COVID19 is a shitshow. So is cancer

My dad has cancer. Leukemia. A couple of years ago they would have given him chemo and hoped for the best. But that’s not what happened. He got a targeted therapy that entered the market only 6 months before he was diagnosed. His blood levels are back to normal and while we know there is no cure, we are confident that he will die with cancer. Not from it.

How is this possible? It is due to amazing people that help pushing the boundaries of what is possible and they are right in our middle. Last week I interviewed Simon the Scientist and he gave us a glimpse how advances in immunology and systems biology gives us better perspectives for treatment.

This Wednesday I will interview Mark Haigh. Mark is bringing in support from a different angle of attack: He organizes funding with his charity BEAT:CANCER, where he raises money by organizing alternative and hard dance events. Also he is proud owner of at least one incredibly ugly bra that sold him at least n+1 raffle tickets.

So if you like to learn how Mark helps researchers to get closer to the next breakthrough, how I once gave him a concussion with my dick and how we pay for my dad’s treatment please tune in on

Wednesday, 2000CEST, 7PM Island Time.

The global uprising of the uncool.
Expect a rollercoaster.

Riding a dead horse.

Stock photo of straftanz

“We’re too old for this shit.” These words of my valued brother and friend Lord Visconti appear cryptic and meaningless to me, especially in context of that rumor that the average restroom of any german goth festival is a geriatric facility, where no one is sure anymore whether catheters signify kinks or health issues. What does all of this even mean? Can we even live long enough to get old enough for that mythic restroom? How are we “still alive” when your favourite hobby-horse-project is dead? Shouldn’t this all be over? Isn’t it really time?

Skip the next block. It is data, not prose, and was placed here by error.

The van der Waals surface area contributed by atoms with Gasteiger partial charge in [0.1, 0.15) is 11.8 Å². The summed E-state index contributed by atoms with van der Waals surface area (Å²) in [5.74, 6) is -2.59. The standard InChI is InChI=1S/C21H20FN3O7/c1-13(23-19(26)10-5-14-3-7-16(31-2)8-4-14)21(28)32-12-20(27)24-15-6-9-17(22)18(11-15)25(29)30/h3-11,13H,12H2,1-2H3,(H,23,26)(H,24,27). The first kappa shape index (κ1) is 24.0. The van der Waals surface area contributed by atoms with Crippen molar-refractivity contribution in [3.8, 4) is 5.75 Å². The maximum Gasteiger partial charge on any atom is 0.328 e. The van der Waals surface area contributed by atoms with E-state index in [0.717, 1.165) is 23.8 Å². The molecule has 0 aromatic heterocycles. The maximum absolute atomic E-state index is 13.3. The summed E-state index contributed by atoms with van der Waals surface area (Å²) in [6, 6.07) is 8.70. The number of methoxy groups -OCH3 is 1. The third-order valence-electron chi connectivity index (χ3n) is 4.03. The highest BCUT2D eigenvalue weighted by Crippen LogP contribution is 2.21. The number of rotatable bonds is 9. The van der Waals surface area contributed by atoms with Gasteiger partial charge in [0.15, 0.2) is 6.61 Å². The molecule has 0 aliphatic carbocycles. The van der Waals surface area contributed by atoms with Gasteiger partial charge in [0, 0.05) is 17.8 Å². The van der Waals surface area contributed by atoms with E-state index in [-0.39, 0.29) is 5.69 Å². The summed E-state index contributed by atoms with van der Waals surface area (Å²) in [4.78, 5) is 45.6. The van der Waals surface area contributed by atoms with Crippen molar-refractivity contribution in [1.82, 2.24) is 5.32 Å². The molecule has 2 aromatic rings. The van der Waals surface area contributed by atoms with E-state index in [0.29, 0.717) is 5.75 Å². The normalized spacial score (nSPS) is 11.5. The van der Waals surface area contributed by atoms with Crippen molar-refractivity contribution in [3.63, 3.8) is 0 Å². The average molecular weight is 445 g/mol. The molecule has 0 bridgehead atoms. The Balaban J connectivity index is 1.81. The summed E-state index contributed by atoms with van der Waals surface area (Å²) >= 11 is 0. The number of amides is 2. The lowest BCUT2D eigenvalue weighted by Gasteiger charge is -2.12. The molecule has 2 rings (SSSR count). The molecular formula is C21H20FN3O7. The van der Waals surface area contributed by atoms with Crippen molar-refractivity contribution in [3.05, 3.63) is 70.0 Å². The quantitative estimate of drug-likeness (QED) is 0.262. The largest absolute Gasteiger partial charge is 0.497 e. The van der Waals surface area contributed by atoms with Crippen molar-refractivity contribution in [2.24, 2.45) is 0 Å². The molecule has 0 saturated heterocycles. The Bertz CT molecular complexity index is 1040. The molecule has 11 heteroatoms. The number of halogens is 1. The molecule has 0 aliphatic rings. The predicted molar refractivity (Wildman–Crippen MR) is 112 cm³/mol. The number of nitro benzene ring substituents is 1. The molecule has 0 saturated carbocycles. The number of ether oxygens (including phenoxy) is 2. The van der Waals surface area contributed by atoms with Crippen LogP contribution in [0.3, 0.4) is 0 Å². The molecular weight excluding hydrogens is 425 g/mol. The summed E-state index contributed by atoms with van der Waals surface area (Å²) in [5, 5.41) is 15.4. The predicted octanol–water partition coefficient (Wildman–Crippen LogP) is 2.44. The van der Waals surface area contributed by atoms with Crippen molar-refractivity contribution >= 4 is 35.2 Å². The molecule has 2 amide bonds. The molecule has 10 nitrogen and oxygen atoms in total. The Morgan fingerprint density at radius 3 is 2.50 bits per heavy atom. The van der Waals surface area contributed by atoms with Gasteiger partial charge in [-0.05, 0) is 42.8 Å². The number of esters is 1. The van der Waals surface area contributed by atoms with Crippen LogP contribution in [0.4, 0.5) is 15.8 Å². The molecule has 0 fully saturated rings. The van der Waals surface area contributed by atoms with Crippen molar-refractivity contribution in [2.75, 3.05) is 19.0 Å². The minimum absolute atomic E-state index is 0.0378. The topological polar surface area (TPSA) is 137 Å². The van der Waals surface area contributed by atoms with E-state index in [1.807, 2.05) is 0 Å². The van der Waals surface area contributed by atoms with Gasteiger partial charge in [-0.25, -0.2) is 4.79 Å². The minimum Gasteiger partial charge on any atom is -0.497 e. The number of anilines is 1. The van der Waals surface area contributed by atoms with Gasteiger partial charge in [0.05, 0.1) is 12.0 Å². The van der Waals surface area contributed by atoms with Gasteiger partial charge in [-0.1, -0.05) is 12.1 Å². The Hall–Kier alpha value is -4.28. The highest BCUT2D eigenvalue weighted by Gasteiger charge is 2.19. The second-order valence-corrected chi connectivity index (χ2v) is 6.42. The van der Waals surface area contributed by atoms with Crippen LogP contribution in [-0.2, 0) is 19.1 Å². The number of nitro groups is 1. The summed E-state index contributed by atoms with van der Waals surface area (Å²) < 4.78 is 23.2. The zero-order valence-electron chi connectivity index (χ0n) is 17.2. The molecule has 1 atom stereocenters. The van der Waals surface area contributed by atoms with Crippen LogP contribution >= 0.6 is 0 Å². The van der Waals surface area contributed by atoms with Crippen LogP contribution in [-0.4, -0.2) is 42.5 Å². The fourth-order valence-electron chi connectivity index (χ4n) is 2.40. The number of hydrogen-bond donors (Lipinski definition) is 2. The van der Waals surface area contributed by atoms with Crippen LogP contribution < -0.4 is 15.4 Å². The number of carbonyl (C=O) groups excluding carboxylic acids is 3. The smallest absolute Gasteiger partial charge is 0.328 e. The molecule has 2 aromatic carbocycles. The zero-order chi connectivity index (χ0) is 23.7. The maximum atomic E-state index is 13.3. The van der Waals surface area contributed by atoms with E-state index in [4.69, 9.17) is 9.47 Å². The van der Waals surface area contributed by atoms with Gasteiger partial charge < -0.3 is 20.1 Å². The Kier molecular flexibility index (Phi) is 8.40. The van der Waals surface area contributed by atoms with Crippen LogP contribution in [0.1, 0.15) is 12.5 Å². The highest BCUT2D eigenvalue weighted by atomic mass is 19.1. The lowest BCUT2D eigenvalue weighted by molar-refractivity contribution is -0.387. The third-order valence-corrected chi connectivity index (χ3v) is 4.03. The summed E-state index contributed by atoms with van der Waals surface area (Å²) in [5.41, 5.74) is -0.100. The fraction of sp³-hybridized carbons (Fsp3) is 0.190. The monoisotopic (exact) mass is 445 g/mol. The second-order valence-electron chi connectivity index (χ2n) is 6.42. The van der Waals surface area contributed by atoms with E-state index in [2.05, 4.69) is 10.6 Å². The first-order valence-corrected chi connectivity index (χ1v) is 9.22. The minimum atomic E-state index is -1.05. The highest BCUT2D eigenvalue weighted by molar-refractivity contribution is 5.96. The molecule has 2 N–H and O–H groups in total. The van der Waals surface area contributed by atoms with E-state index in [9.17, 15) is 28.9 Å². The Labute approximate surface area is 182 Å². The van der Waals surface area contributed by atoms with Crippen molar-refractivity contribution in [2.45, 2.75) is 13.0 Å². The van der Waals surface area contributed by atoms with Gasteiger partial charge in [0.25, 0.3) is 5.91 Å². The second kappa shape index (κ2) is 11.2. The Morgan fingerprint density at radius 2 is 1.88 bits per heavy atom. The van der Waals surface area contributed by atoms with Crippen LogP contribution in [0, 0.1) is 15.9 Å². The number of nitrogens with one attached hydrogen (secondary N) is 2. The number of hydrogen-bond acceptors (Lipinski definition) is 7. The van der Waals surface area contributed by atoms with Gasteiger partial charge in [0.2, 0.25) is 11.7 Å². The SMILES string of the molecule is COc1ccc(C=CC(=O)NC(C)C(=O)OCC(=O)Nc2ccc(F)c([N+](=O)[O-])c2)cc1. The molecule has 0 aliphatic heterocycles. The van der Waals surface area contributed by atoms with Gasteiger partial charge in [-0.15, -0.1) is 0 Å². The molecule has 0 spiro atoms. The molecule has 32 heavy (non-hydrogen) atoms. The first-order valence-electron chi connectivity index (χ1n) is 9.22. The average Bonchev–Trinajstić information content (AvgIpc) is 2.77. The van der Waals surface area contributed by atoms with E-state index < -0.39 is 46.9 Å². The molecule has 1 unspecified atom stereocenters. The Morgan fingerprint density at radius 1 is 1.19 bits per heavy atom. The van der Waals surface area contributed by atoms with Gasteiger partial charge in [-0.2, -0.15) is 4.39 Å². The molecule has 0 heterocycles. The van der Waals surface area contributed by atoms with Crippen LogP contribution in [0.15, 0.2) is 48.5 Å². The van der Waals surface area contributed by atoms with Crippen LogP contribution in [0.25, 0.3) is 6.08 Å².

Two weeks ago Leighton James Thompson asked us whether the dead (that’s us) would play just one more show at Resistanz festival 2020. Our answer would have been “no, this project ended, please re-read our last communique”, but the prospect of a hotel room at Resistanz, booked in someones else’s name, a free flight, etc. seemed really really compelling and so we said yes. Yes, without really knowing whether we even can. We didn’t even blink.

When answering Leighton’s request something was suddenly clear: What is any given moment truly lived but the kept promise of doing it once more? One more track. One more breath. One more hit of the kick drum. One more time. One more drink. One more line? You are what you do and inevitably you do what you are. That’s why the “yes” came a tad too easy.
When focusing on the moment we learn that there is no place to go that’s demonstrably better than doing what you are. – So obviously the question of riding a dead horse is actually about the rider’s necrophilia.

Resistanz was about living this moment collectively and so Straftanz will return. One more time. Just to see what you perverts, regardless of age, are going to do with the dead horse that is us.

tldr; Straftanz is back for one more show at Resistanz. Just one. The decision to do that is both questionable and philosophical. It boils down to the question of riding a dead horse turning out to be not about the horse but about the rider’s necrophilia.